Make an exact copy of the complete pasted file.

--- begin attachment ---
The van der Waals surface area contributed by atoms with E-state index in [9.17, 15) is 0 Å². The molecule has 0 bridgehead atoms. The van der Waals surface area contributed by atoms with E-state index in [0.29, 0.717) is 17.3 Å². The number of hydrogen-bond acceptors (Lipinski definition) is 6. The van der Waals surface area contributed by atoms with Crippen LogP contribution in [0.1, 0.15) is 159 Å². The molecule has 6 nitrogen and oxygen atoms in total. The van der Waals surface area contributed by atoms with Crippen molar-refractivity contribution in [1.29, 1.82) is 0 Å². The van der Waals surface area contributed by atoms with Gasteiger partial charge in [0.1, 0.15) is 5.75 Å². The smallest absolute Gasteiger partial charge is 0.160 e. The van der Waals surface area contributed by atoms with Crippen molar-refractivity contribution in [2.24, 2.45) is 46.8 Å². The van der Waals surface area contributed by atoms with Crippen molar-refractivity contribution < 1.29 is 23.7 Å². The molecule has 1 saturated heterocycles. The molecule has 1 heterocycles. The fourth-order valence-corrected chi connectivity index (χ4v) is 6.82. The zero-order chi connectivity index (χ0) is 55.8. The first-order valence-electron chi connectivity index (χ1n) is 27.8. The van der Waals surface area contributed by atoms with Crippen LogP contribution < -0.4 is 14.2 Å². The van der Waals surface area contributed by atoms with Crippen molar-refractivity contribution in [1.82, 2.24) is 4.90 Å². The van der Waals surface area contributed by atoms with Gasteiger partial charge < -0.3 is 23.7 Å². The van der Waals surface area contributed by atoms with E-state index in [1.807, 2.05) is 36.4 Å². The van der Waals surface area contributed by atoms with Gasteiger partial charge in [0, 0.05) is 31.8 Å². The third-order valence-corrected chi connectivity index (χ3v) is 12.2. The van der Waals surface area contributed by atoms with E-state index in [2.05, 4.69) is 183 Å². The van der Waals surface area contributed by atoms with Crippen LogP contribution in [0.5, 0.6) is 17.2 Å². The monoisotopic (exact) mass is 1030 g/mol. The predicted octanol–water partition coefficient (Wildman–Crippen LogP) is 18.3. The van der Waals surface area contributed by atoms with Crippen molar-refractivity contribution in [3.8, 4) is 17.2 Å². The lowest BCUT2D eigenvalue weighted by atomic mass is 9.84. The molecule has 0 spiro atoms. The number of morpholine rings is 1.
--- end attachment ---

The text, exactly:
The van der Waals surface area contributed by atoms with E-state index in [9.17, 15) is 0 Å². The molecule has 0 bridgehead atoms. The van der Waals surface area contributed by atoms with E-state index in [0.29, 0.717) is 17.3 Å². The number of hydrogen-bond acceptors (Lipinski definition) is 6. The van der Waals surface area contributed by atoms with Crippen LogP contribution in [0.1, 0.15) is 159 Å². The molecule has 6 nitrogen and oxygen atoms in total. The van der Waals surface area contributed by atoms with Crippen molar-refractivity contribution in [1.29, 1.82) is 0 Å². The van der Waals surface area contributed by atoms with Gasteiger partial charge in [0.1, 0.15) is 5.75 Å². The smallest absolute Gasteiger partial charge is 0.160 e. The van der Waals surface area contributed by atoms with Crippen molar-refractivity contribution in [2.24, 2.45) is 46.8 Å². The van der Waals surface area contributed by atoms with Crippen molar-refractivity contribution < 1.29 is 23.7 Å². The molecule has 1 saturated heterocycles. The molecule has 1 heterocycles. The fourth-order valence-corrected chi connectivity index (χ4v) is 6.82. The zero-order chi connectivity index (χ0) is 55.8. The first-order valence-electron chi connectivity index (χ1n) is 27.8. The van der Waals surface area contributed by atoms with Crippen LogP contribution < -0.4 is 14.2 Å². The van der Waals surface area contributed by atoms with Crippen molar-refractivity contribution in [1.82, 2.24) is 4.90 Å². The van der Waals surface area contributed by atoms with Gasteiger partial charge < -0.3 is 23.7 Å². The van der Waals surface area contributed by atoms with E-state index in [1.807, 2.05) is 36.4 Å². The van der Waals surface area contributed by atoms with Gasteiger partial charge in [0, 0.05) is 31.8 Å². The third-order valence-corrected chi connectivity index (χ3v) is 12.2. The van der Waals surface area contributed by atoms with E-state index in [2.05, 4.69) is 183 Å². The van der Waals surface area contributed by atoms with Crippen LogP contribution in [0.5, 0.6) is 17.2 Å². The monoisotopic (exact) mass is 1030 g/mol. The predicted octanol–water partition coefficient (Wildman–Crippen LogP) is 18.3. The van der Waals surface area contributed by atoms with Crippen molar-refractivity contribution in [3.8, 4) is 17.2 Å². The lowest BCUT2D eigenvalue weighted by atomic mass is 9.84. The molecule has 0 spiro atoms. The number of morpholine rings is 1.